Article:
• Covalence for July - August 2017

    Covalence for July/August 2017

    This month features an interesting article from our theological editor George Murphy, “God is not a pinhead,” where he writes of physics and mathematics in relation to God in this insightful two-part series. There are also a number of interesting classes for seminarians being offered in the fall semester as well as new events on read on

  • Covalence for June 2017

    Covalence for June 2017: The ethical implications of CRISPR technology

    The topic of this month’s issue — Clustered Regularly Interspaced Short Palindromic Repeats — does not sound like something that could drastically change our daily lives. CRISPR-CaS 9 (as it is commonly referred to) is being closely watched by scientists and ethicists for potential impact on the human genome. An ecumenical group of church leaders read on

  • Learning opportunities aplenty

    Covalence for May 2017: Learning opportunities aplenty

    This month we look at what seminarian students learned about theology in spending time at an aquarium with their professor. Reverend William P. Brown’s course in Old Testament took an untraditional route to the end of the semester, which he wrote about in an essay we publish this month. We also look at what impact read on

  • Covalence for April 2017

    Covalence for April 2017

    Communicating the religion and science story is the theme of this month’s issue, which features an essay from Leslie Wickman on the history of the American Scientific Affiliation. This group is growing and currently totals 3,000 scientists who are also Christian, while the number of American scientists identifying themselves as Christians is an estimated 3.6 read on

  • Covalence for February 2017

    Covalence for February 2017

    In our first issue of 2017, we look back at the success of a unique program that blended seminary classes with timely scientific topics — Science for Seminaries. There are plenty of educational opportunities for the public and for educators in our Calendar section, and information on a new MOOC at Dartmouth that promises to read on

Features

God is not a pinhead

God is not a pinhead

Scientific American in May 1963 published theoretical physicist Paul Dirac’s article “The Evolution of the Physicist’s Picture of Nature.” It was my last year as a physics undergraduate and the article described important steps in development of relativity and quantum theory and also suggested future developments. Dirac emphasized the importance of “beautiful mathematics” in describing read on

Commentary

When the answers do not come easy

When the answers do not come easy

Looking for evidence-supported answers only to find more questions may be frustrating, but this search is by no means a useless endeavor when it comes to faith and science. Many beginning the religion-and-science journey start out with something to prove. Sometimes it is for validation of the faith they grew up with, and other times read on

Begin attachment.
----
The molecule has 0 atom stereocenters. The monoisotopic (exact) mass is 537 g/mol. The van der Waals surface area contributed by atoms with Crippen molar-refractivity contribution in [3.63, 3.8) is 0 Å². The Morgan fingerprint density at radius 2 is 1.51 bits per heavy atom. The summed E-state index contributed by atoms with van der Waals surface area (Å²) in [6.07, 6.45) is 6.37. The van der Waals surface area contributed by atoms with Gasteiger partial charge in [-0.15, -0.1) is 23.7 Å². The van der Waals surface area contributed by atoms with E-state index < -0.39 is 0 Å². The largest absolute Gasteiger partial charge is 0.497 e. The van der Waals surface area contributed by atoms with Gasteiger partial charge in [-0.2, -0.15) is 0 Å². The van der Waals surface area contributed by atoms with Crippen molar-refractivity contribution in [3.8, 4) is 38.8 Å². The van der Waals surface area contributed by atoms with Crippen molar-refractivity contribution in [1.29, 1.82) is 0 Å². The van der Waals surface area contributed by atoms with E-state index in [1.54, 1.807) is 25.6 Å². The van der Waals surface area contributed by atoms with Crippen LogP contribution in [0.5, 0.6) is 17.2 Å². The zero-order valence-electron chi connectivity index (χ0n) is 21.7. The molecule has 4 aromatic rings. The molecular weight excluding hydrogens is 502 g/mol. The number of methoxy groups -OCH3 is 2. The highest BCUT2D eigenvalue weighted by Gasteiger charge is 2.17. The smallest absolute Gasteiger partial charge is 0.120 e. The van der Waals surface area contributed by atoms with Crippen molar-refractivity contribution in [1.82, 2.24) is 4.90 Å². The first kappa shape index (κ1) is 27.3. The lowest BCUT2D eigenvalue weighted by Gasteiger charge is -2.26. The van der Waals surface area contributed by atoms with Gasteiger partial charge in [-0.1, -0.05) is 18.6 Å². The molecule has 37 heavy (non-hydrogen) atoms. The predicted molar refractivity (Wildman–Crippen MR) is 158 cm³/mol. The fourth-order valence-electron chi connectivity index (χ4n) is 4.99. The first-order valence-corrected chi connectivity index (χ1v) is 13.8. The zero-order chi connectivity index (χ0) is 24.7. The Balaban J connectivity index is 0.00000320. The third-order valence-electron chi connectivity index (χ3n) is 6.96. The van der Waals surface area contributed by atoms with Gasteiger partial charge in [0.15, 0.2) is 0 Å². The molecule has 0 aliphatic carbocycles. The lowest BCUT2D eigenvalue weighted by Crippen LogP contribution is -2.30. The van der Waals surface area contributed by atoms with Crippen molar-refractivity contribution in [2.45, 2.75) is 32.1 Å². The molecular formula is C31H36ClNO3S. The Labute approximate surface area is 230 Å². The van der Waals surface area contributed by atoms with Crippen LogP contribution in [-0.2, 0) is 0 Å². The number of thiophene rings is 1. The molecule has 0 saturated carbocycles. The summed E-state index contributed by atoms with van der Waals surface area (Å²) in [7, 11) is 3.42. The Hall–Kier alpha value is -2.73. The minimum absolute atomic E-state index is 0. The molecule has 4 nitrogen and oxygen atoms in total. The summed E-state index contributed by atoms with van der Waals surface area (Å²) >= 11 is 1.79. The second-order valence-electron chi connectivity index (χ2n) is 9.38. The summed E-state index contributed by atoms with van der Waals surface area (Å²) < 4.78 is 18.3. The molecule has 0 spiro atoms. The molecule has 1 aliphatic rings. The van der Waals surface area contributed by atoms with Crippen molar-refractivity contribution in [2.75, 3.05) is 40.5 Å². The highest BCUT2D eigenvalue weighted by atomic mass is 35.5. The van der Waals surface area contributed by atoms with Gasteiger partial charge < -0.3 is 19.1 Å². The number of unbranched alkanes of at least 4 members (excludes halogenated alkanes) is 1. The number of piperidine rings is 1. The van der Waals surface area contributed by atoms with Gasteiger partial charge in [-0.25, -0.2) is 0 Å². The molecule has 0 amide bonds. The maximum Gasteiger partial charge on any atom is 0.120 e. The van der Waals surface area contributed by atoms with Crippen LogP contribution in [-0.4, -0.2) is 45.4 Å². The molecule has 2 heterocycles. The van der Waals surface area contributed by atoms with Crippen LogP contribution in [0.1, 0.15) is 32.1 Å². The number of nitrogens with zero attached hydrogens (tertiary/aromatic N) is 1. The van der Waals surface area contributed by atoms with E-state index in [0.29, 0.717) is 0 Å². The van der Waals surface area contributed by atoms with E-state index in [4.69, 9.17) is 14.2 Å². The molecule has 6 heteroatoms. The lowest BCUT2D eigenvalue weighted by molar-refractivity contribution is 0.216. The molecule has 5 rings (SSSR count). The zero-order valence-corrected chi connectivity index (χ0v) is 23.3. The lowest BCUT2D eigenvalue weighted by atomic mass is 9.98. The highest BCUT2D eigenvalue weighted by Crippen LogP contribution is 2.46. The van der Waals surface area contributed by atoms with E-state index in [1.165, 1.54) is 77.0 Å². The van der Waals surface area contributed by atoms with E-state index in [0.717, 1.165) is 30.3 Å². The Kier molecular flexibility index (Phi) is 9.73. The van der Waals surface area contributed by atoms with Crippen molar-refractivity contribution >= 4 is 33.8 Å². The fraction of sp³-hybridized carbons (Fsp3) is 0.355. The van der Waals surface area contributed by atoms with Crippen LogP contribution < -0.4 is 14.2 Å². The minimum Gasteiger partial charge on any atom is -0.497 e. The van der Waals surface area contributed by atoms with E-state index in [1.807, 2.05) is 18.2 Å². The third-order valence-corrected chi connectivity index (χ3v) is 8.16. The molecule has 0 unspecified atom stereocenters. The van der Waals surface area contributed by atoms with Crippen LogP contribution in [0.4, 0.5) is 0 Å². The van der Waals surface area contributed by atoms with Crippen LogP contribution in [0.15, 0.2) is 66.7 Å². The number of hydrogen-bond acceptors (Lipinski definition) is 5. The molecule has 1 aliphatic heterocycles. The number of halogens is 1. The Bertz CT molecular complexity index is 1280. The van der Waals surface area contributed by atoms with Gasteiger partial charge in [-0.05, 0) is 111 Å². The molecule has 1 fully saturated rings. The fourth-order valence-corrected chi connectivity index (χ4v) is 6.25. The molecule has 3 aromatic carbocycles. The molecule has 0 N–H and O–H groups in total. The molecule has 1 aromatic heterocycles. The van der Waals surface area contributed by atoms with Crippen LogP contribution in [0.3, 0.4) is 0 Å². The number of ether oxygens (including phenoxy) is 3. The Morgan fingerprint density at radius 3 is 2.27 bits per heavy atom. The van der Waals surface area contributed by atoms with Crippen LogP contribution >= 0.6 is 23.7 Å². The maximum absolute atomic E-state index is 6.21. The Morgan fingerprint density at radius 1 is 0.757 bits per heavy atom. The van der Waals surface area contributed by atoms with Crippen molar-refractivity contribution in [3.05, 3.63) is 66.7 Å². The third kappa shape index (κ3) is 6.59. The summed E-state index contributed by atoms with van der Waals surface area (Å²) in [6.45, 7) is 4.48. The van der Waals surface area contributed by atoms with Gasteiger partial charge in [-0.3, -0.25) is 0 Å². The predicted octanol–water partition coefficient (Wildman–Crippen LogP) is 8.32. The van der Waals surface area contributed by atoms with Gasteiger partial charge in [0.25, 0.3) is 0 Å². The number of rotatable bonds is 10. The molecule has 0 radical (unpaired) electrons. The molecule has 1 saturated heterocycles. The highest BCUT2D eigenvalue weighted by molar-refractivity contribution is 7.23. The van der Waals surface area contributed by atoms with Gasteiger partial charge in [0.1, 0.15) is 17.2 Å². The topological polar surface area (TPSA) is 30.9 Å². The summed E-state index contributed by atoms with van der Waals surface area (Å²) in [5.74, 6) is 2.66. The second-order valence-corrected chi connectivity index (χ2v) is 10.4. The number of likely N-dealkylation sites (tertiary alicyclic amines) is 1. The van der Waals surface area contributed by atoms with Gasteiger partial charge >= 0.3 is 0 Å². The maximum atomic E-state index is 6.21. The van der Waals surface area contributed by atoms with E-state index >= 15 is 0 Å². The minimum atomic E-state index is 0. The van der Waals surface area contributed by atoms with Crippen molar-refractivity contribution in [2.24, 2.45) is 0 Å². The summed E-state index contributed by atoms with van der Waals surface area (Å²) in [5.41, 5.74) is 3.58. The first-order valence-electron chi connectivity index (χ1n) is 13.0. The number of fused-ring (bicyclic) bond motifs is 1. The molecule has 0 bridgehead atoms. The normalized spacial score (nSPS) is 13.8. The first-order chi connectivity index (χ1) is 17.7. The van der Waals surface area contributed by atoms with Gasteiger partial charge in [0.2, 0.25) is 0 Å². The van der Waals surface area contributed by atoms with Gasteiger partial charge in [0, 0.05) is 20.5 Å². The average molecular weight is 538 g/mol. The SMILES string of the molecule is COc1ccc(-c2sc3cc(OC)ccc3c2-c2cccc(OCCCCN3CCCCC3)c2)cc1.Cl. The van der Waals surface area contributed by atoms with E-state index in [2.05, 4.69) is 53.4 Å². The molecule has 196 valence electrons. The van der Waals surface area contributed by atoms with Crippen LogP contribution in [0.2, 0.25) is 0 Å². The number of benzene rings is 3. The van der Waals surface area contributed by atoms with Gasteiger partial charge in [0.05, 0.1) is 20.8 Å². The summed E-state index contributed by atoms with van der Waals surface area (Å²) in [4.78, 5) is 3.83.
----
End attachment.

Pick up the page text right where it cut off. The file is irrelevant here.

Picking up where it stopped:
News

Researchers pinpoint a connection between religion and health

A Vanderbilt University study found that people who attend services at a church, synagogue or mosque are less stressed and live longer. The research included adult men and women ages 40-65 in examining the relationship between religiosity (i.e. church attendance) and the cause of mortality in middle-aged adults. Those who attended church or other houses read on

Yale Divinity School unveils new ecology degree program for religion students

Yale Divinity School (YDS) will be accepting students this fall for a new concentrated ecology program of study in the Master of Arts in Religion (MAR) degree path. The Religion and Ecology concentration draws on faculty resources across the theological disciplines, including biblical studies, ethics, liturgical studies, pastoral care, spirituality, theology and world religions and read on

‘Artificial Intelligence and Apocalypse’ topic of two-day symposium in the UK

The Centre for the Critical Study of Apocalyptic and Millenarian Movements (CenSAMM) will hold a two-day symposium (April 6 and 7, 2018) on the topic of artificial intelligence (AI) and apocalypse and a call for academic papers is now underway. Organizers point to the stunning defeat of elite players of the Chinese game ‘Go’ by read on

Gallup poll finds percentage of Americans with creationist views is declining

The percentage of U.S. adults who believe that God created humans in their present form within the last 10,000 years has hit a new low: 38%. This is the lowest percentage in 35 years, but interestingly, roughly the same percentage say humans evolved, but that God guided the process. Pollsters also said that less-educated Americans read on

Faith and science workshop on human germ-line editing coming up in October

Scientists, theologians and ethicists plan to host a unique workshop on human germ-line editing on October 6 and 7 in Salt Lake City, Utah. The event, “God and Human Suffering: Conversations on 21st Century Genetics and Our Shared Future”, is sponsored by the University of Utah: Department of Pediatrics, Division of Medical Genetics and UCEER read on

Chicago area seminary students to discuss ‘an evolutionary theology of cancer’

The Lutheran School of Theology at Chicago will be offering a new course this fall for Chicago area theological students called “Chance, Necessity, Love: An Evolutionary Theology of Cancer” that will be chaired by Dr. Lea Schweitz and Dr. Leonard Hummel. The course offering is open to 12 area theological schools and the University of read on

Calendar

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